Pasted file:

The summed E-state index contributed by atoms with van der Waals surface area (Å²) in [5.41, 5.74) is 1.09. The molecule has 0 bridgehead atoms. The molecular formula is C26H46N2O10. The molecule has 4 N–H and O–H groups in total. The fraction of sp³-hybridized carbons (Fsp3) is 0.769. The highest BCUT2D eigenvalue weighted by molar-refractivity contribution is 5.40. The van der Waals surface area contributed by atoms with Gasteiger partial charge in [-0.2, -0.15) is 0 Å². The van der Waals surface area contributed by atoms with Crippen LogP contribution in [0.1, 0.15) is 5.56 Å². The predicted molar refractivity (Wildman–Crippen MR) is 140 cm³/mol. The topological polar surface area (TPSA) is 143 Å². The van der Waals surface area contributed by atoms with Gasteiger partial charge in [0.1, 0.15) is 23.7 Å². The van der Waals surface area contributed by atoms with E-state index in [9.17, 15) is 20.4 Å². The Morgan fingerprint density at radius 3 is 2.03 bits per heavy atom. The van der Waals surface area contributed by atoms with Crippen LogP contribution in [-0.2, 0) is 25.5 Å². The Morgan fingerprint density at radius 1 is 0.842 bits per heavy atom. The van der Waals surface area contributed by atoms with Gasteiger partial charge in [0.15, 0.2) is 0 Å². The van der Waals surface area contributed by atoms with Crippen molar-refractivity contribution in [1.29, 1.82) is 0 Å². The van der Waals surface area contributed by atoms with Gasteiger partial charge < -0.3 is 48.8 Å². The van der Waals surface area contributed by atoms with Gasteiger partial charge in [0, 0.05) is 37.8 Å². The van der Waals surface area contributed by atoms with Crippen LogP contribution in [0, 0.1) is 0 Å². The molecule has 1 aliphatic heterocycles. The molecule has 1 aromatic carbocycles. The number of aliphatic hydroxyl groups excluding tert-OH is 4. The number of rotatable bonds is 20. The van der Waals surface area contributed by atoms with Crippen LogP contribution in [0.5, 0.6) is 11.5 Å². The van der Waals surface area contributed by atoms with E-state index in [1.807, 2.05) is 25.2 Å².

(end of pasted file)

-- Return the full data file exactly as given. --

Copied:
The summed E-state index contributed by atoms with van der Waals surface area (Å²) in [5.41, 5.74) is 1.09. The molecule has 0 bridgehead atoms. The molecular formula is C26H46N2O10. The molecule has 4 N–H and O–H groups in total. The fraction of sp³-hybridized carbons (Fsp3) is 0.769. The highest BCUT2D eigenvalue weighted by molar-refractivity contribution is 5.40. The van der Waals surface area contributed by atoms with Gasteiger partial charge in [-0.2, -0.15) is 0 Å². The van der Waals surface area contributed by atoms with Crippen LogP contribution in [0.1, 0.15) is 5.56 Å². The predicted molar refractivity (Wildman–Crippen MR) is 140 cm³/mol. The topological polar surface area (TPSA) is 143 Å². The van der Waals surface area contributed by atoms with Gasteiger partial charge in [0.1, 0.15) is 23.7 Å². The van der Waals surface area contributed by atoms with E-state index in [9.17, 15) is 20.4 Å². The Morgan fingerprint density at radius 3 is 2.03 bits per heavy atom. The van der Waals surface area contributed by atoms with Crippen LogP contribution in [-0.2, 0) is 25.5 Å². The Morgan fingerprint density at radius 1 is 0.842 bits per heavy atom. The van der Waals surface area contributed by atoms with Gasteiger partial charge in [0.15, 0.2) is 0 Å². The van der Waals surface area contributed by atoms with Crippen molar-refractivity contribution in [1.29, 1.82) is 0 Å². The van der Waals surface area contributed by atoms with Gasteiger partial charge < -0.3 is 48.8 Å². The van der Waals surface area contributed by atoms with Gasteiger partial charge in [0, 0.05) is 37.8 Å². The van der Waals surface area contributed by atoms with Crippen LogP contribution in [0, 0.1) is 0 Å². The molecule has 1 aliphatic heterocycles. The molecule has 1 aromatic carbocycles. The number of aliphatic hydroxyl groups excluding tert-OH is 4. The number of rotatable bonds is 20. The van der Waals surface area contributed by atoms with Crippen LogP contribution in [0.5, 0.6) is 11.5 Å². The van der Waals surface area contributed by atoms with E-state index in [1.807, 2.05) is 25.2 Å².